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Posted: Dec 05, 2012
Researchers develop new method to produce metal-organic frameworks
(Nanowerk News) Researchers of the KIT Institute of Functional Interfaces (IFG), Jacobs University Bremen, and other institutions have developed a new method to produce metal-organic frameworks (MOFs). By means of the so-called liquid-phase epitaxy, the scientists succeeded in producing a new class of MOFs with a pore size never reached before. These frameworks open up interesting applications in medicine, optics, and photonics. The new class of MOFs, called "SURMOF 2", is presented in Nature Scientific Reports ("A novel series of isoreticular metal organic frameworks: realizing metastable structures by liquid phase epitaxy").
Metal-organic frameworks (MOFs) can store nanoscaled objects and make them available for various applications. For this reason, they are of particular interest in many research areas, including materials sciences, biology, and medicine. MOFs are highly ordered molecular systems, consisting of metal nodes and organic rods. The pores in these frameworks are freely accessible. MOFs are used in powder form to store hydrogen and other small molecules, such as carbon dioxide or methane. For more complex applications, such as the storage and subsequent release of antibiotics, MOF coatings of higher mechanical loadability are required.
This shows the structure of SURMOF 2 metal-organic frameworks: The pore size may reach up to three times three nanometers. (Figure: Dr. Jinxuan Liu, IFG)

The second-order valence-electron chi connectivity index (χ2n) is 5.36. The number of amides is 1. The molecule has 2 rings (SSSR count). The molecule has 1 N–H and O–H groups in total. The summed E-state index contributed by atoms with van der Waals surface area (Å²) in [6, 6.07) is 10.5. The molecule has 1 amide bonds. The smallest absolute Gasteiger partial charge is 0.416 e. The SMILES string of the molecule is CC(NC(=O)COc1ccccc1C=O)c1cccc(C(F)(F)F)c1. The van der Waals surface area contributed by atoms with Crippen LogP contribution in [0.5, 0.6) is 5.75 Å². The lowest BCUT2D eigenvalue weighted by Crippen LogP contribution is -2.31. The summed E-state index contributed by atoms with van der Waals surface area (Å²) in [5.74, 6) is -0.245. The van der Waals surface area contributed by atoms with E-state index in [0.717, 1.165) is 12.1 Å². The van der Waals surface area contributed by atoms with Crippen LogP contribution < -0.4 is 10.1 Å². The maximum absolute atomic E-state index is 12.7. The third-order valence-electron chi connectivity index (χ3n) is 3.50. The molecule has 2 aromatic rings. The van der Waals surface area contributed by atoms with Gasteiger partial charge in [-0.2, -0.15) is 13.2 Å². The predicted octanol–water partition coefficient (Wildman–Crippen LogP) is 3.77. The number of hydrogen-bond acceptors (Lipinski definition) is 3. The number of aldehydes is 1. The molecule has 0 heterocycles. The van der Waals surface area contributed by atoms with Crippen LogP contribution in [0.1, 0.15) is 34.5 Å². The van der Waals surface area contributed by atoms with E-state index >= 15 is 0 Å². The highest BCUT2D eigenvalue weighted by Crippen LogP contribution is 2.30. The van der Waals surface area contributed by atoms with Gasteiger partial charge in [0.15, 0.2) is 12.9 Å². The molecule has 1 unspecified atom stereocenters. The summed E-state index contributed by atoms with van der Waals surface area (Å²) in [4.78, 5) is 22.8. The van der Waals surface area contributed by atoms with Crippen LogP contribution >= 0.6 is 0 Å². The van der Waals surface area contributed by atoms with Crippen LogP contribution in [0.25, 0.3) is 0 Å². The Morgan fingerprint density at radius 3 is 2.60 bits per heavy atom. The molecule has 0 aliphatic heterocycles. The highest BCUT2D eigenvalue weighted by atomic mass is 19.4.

At the KIT Institute of Functional Interfaces (IFG), the team of the head of institute Professor Christof Wöll is working on new methods for the production of MOFs. They make the MOF structures grow epitaxially, i.e. in layer-by-layer scheme, on the surface of substrates (SURMOFs – Surface-mounted Metal-organic Frameworks). In this way, the size and shape of the pores as well as their chemical functionality can be adjusted to the planned application. A special method developed by the IFG, the so-called liquid-phase epitaxy (LPE), allows for the production of framework structures that cannot be generated by conventional wet chemical methods. Detailed theoretical analysis by the group of Professor Heine of Jacobs University Bremen revealed that the interactions between the organic rods are responsible for the stability of these frameworks with large pores. In the Nature Scientific Reports journal, the researchers from IFG and the Institute of Organic Chemistry (IOC) of KIT, Jacobs University Bremen, and other institutions in Mainz, Bielefeld, and Thuwal/Saudi Arabia present a series of structurally related, highly symmetric frameworks with very large pores, which were produced by means of the LPE method.
These novel MOFs that are referred to as "SURMOFs 2" are produced by synthesizing various special organic molecules of variable lengths. The pore size of the new metal-organic frameworks is three times three nanometers. Hence, the pores have sufficient space for small proteins. Now, the researchers are working on increasing the length of the organic rods in order to be able to store even larger proteins and possibly also metallic nanoparticles in the next step. This will allow for interesting applications in optics and photonics.
"We think that SURMOFs 2 will have considerable potentials as optical materials. In the next step, we plan to produce heterolayers, in which different materials will be stacked on top of each other," explains Professor Christof Wöll from the IFG. "The application potential of metal-organic frameworks can hardly be predicted at the moment. MOFs are composed structures. Chemists have learned how the components may be combined in a framework. Now, it will be important to use the variety of molecules known in chemistry to develop new materials with new application potentials that might revolutionize catalysis, sensor technology, or logical storage materials. Computer simulations are ideal to determine the components to be used for producing frameworks with optimum properties at the laboratory," explains Professor Thomas Heine from Jacobs University Bremen.
Source: Helmholtz Association of German Research Centres